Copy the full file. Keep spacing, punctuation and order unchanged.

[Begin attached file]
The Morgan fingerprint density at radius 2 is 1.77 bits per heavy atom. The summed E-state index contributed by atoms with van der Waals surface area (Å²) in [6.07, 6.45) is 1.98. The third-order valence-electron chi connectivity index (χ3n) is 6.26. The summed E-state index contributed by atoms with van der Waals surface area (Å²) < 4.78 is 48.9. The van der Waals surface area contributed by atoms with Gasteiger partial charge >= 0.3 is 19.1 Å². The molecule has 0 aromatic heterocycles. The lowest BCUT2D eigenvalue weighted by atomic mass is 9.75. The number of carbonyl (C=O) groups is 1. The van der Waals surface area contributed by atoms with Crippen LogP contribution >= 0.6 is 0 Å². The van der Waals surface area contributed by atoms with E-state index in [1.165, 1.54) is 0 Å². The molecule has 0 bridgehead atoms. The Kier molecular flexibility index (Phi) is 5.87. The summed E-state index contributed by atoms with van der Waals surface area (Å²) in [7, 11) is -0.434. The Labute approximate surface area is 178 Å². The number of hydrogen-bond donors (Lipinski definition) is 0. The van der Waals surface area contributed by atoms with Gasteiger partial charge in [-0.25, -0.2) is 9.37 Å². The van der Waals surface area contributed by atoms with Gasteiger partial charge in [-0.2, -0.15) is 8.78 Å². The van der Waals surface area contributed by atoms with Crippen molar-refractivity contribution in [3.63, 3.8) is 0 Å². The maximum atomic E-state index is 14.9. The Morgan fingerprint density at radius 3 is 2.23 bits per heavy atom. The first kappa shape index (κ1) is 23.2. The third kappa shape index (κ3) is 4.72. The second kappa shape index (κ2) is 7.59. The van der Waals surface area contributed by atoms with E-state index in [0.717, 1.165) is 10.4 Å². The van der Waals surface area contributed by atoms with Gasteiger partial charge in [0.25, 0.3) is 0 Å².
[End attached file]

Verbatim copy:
The Morgan fingerprint density at radius 2 is 1.77 bits per heavy atom. The summed E-state index contributed by atoms with van der Waals surface area (Å²) in [6.07, 6.45) is 1.98. The third-order valence-electron chi connectivity index (χ3n) is 6.26. The summed E-state index contributed by atoms with van der Waals surface area (Å²) < 4.78 is 48.9. The van der Waals surface area contributed by atoms with Gasteiger partial charge >= 0.3 is 19.1 Å². The molecule has 0 aromatic heterocycles. The lowest BCUT2D eigenvalue weighted by atomic mass is 9.75. The number of carbonyl (C=O) groups is 1. The van der Waals surface area contributed by atoms with Crippen LogP contribution >= 0.6 is 0 Å². The van der Waals surface area contributed by atoms with E-state index in [1.165, 1.54) is 0 Å². The molecule has 0 bridgehead atoms. The Kier molecular flexibility index (Phi) is 5.87. The summed E-state index contributed by atoms with van der Waals surface area (Å²) in [7, 11) is -0.434. The Labute approximate surface area is 178 Å². The number of hydrogen-bond donors (Lipinski definition) is 0. The van der Waals surface area contributed by atoms with Gasteiger partial charge in [-0.25, -0.2) is 9.37 Å². The van der Waals surface area contributed by atoms with Gasteiger partial charge in [-0.2, -0.15) is 8.78 Å². The van der Waals surface area contributed by atoms with Crippen molar-refractivity contribution in [3.63, 3.8) is 0 Å². The maximum atomic E-state index is 14.9. The Morgan fingerprint density at radius 3 is 2.23 bits per heavy atom. The first kappa shape index (κ1) is 23.2. The third kappa shape index (κ3) is 4.72. The second kappa shape index (κ2) is 7.59. The van der Waals surface area contributed by atoms with E-state index in [0.717, 1.165) is 10.4 Å². The van der Waals surface area contributed by atoms with Gasteiger partial charge in [0.25, 0.3) is 0 Å².